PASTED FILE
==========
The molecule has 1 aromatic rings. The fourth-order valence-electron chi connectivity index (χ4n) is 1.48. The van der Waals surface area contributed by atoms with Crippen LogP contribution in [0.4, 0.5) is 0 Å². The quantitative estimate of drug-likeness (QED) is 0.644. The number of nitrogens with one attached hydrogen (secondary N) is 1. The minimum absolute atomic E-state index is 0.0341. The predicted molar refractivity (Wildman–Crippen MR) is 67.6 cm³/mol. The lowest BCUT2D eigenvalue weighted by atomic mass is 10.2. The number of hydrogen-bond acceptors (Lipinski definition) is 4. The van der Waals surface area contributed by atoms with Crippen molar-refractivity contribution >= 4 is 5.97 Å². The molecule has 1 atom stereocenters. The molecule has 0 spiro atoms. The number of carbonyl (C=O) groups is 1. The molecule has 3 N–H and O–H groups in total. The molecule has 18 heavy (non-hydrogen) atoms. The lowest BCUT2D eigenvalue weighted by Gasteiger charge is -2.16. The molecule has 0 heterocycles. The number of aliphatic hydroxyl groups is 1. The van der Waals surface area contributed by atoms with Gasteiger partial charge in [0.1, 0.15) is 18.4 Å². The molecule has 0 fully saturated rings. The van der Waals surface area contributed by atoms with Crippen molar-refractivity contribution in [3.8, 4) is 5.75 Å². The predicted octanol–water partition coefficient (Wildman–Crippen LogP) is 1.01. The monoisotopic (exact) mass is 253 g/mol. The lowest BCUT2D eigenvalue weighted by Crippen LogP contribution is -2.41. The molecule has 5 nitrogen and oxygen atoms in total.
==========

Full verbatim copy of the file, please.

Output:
The molecule has 1 aromatic rings. The fourth-order valence-electron chi connectivity index (χ4n) is 1.48. The van der Waals surface area contributed by atoms with Crippen LogP contribution in [0.4, 0.5) is 0 Å². The quantitative estimate of drug-likeness (QED) is 0.644. The number of nitrogens with one attached hydrogen (secondary N) is 1. The minimum absolute atomic E-state index is 0.0341. The predicted molar refractivity (Wildman–Crippen MR) is 67.6 cm³/mol. The lowest BCUT2D eigenvalue weighted by atomic mass is 10.2. The number of hydrogen-bond acceptors (Lipinski definition) is 4. The van der Waals surface area contributed by atoms with Crippen molar-refractivity contribution >= 4 is 5.97 Å². The molecule has 1 atom stereocenters. The molecule has 0 spiro atoms. The number of carbonyl (C=O) groups is 1. The molecule has 3 N–H and O–H groups in total. The molecule has 18 heavy (non-hydrogen) atoms. The lowest BCUT2D eigenvalue weighted by Gasteiger charge is -2.16. The molecule has 0 heterocycles. The number of aliphatic hydroxyl groups is 1. The van der Waals surface area contributed by atoms with Gasteiger partial charge in [0.1, 0.15) is 18.4 Å². The molecule has 0 fully saturated rings. The van der Waals surface area contributed by atoms with Crippen molar-refractivity contribution in [3.8, 4) is 5.75 Å². The predicted octanol–water partition coefficient (Wildman–Crippen LogP) is 1.01. The monoisotopic (exact) mass is 253 g/mol. The lowest BCUT2D eigenvalue weighted by Crippen LogP contribution is -2.41. The molecule has 5 nitrogen and oxygen atoms in total.